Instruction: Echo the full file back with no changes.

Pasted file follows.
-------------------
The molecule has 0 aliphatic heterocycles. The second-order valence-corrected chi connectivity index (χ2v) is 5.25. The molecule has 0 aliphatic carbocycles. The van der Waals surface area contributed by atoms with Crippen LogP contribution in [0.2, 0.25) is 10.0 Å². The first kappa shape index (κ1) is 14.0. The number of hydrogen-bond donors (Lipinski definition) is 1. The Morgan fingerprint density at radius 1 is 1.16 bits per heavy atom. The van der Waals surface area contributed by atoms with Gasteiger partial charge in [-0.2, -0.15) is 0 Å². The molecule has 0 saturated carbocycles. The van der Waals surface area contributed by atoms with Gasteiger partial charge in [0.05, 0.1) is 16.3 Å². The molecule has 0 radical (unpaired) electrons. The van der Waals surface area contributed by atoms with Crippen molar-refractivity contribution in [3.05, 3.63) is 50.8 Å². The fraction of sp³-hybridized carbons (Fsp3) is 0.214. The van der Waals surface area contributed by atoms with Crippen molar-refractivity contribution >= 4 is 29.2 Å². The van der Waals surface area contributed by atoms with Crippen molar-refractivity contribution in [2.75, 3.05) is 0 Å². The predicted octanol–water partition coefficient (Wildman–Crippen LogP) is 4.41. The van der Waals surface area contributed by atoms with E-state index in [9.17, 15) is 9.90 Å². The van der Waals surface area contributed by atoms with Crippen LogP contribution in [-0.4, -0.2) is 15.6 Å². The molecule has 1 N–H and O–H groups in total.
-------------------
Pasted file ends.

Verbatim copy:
The molecule has 0 aliphatic heterocycles. The second-order valence-corrected chi connectivity index (χ2v) is 5.25. The molecule has 0 aliphatic carbocycles. The van der Waals surface area contributed by atoms with Crippen LogP contribution in [0.2, 0.25) is 10.0 Å². The first kappa shape index (κ1) is 14.0. The number of hydrogen-bond donors (Lipinski definition) is 1. The Morgan fingerprint density at radius 1 is 1.16 bits per heavy atom. The van der Waals surface area contributed by atoms with Gasteiger partial charge in [-0.2, -0.15) is 0 Å². The molecule has 0 saturated carbocycles. The van der Waals surface area contributed by atoms with Gasteiger partial charge in [0.05, 0.1) is 16.3 Å². The molecule has 0 radical (unpaired) electrons. The van der Waals surface area contributed by atoms with Crippen molar-refractivity contribution in [3.05, 3.63) is 50.8 Å². The fraction of sp³-hybridized carbons (Fsp3) is 0.214. The van der Waals surface area contributed by atoms with Crippen molar-refractivity contribution >= 4 is 29.2 Å². The van der Waals surface area contributed by atoms with Crippen molar-refractivity contribution in [2.75, 3.05) is 0 Å². The predicted octanol–water partition coefficient (Wildman–Crippen LogP) is 4.41. The van der Waals surface area contributed by atoms with E-state index in [9.17, 15) is 9.90 Å². The van der Waals surface area contributed by atoms with Crippen LogP contribution in [-0.4, -0.2) is 15.6 Å². The molecule has 1 N–H and O–H groups in total.